Picture of the Day: How to Make a 'Blue Marble' Image of Earth

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Last week NASA released the latest edition in its "Blue Marble" series. The first Blue Marble picture was taken by astronauts on board Apollo 17 as they traveled to the moon. When they took the picture, they were 28,000 miles from the Earth, and they were therefor able to see the entire Earth in their vision. But NASA's Suomi satellite -- the craft responsible for the new Blue Marble picture -- was only 512 miles above the Earth, far too close to get a picture with an entire hemisphere in view. (For comparison, the International Space Station which provides us with all those wonderful "Earth at night" photos is somewhere between 205 and 255 miles over head.) The above image shows how NASA scientists compiled different sets of that up close data to create an image of one of Earth's hemispheres -- on that appears, they say, to have been taken at a distance of 7,918 miles. The data comes from six different passes by Suomi over that hemisphere of Earth during an eight-hour period. Since NASA posted the new image last week, more than 3 million people have viewed it on Flickr, making it one of the most-viewed images for a one-week period in the site's history.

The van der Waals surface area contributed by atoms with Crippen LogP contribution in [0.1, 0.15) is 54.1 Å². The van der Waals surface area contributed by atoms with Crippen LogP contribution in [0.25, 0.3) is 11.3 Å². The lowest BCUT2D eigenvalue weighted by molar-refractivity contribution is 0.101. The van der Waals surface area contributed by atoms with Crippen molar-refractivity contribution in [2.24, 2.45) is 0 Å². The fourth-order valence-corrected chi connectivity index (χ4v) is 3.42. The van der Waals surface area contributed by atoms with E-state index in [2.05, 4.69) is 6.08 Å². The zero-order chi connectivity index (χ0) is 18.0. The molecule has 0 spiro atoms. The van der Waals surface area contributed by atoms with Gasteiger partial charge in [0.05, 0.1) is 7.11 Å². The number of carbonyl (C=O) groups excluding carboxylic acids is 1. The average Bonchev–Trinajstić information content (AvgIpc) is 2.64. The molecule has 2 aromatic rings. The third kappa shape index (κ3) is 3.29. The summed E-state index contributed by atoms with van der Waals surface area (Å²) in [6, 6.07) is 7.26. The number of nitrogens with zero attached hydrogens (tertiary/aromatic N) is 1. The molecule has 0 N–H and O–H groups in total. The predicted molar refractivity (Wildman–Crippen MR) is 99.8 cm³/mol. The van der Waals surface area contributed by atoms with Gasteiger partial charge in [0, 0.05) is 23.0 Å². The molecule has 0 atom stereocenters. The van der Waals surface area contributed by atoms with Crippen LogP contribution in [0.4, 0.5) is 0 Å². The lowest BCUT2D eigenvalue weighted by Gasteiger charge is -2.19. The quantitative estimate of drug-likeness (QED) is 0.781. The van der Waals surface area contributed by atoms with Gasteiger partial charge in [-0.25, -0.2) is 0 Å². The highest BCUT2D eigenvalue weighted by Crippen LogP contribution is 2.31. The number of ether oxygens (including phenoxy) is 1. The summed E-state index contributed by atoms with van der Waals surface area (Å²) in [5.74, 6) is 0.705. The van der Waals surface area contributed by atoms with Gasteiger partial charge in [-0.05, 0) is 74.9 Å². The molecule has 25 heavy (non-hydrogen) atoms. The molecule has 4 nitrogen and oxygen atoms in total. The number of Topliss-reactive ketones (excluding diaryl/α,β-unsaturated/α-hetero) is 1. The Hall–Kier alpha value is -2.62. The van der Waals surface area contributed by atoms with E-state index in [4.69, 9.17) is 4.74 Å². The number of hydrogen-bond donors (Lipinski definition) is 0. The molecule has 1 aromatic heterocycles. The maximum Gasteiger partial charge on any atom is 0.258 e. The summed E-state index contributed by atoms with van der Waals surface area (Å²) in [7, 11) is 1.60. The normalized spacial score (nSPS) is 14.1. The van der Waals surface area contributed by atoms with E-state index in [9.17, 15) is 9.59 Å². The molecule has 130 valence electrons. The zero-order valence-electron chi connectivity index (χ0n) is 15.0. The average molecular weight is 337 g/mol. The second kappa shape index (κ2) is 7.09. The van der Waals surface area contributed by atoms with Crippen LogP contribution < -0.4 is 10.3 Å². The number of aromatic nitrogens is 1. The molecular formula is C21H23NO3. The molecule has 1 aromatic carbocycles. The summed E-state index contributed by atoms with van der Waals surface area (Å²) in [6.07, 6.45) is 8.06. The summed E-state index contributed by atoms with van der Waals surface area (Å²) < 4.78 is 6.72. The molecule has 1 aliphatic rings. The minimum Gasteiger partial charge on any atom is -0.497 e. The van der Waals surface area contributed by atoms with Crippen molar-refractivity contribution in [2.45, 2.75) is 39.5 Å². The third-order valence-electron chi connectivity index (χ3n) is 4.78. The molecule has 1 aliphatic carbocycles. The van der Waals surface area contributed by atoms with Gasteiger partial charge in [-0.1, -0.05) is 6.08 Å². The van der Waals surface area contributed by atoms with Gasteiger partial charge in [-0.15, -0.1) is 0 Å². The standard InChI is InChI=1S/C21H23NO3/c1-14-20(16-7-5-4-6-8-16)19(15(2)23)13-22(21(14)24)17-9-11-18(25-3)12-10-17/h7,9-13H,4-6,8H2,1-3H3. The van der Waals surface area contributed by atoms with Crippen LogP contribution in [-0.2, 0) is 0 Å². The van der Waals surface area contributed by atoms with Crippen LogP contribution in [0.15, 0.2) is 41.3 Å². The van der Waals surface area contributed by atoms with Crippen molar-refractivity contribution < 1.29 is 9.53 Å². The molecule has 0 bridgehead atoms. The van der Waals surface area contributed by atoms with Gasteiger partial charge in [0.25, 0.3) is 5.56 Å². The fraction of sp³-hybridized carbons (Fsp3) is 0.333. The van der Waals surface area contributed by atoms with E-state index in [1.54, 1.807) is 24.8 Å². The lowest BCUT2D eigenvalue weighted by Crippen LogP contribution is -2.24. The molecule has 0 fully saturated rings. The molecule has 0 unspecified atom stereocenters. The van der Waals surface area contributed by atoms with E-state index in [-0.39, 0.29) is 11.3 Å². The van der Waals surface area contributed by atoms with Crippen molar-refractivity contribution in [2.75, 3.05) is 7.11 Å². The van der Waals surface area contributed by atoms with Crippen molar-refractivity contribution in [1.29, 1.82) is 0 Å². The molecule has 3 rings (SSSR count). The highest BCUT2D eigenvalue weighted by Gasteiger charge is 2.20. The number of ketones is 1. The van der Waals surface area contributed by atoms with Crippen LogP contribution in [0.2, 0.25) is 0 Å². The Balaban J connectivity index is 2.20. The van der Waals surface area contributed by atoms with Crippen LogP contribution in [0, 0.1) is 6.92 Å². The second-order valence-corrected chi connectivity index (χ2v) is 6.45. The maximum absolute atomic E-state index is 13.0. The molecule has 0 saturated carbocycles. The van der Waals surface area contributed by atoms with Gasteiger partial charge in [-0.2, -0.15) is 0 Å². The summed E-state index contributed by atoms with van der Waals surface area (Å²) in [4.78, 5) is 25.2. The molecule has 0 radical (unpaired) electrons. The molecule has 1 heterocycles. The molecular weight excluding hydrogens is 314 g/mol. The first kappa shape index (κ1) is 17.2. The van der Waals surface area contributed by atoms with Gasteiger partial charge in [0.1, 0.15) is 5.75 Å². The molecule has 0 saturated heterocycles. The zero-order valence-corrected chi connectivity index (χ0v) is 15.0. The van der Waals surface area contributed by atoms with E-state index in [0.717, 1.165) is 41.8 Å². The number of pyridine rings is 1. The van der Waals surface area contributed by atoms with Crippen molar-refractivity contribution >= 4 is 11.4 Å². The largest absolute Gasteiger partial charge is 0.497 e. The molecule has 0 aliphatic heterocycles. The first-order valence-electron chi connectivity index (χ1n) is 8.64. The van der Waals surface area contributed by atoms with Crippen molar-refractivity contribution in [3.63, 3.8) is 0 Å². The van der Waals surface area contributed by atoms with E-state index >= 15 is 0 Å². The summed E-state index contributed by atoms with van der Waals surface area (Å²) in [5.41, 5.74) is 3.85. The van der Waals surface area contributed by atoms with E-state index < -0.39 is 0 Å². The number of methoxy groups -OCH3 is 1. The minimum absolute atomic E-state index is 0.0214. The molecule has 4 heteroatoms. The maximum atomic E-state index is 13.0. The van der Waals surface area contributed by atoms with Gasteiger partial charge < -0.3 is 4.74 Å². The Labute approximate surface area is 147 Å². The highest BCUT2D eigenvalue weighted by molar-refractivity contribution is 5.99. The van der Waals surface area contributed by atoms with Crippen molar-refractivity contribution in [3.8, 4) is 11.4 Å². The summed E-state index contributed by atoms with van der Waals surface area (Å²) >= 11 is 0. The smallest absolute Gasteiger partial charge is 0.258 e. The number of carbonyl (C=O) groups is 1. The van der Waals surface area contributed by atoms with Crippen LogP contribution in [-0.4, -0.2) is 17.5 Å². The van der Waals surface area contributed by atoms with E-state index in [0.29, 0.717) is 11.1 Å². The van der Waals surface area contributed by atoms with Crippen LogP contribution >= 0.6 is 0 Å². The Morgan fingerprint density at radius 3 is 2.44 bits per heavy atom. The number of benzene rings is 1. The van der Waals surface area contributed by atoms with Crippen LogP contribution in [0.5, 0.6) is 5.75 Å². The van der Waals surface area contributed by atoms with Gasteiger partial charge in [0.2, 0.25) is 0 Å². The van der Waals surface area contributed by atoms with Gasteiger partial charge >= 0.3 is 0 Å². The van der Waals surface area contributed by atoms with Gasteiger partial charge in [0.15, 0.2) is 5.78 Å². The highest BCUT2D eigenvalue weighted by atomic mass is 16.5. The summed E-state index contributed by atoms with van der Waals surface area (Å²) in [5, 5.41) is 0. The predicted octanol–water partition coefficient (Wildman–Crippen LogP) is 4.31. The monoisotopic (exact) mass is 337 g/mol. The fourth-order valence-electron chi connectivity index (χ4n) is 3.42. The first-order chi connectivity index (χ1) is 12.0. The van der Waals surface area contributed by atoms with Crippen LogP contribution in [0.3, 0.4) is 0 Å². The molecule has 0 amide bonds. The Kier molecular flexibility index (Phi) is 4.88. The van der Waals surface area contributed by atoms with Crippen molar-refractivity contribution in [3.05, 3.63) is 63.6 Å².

Below, recent Pictures of the Day:

Image: NASA.

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Rebecca J. Rosen is a senior editor at The Atlantic, where she oversees the Business Channel. She was previously an associate editor at The Wilson Quarterly.

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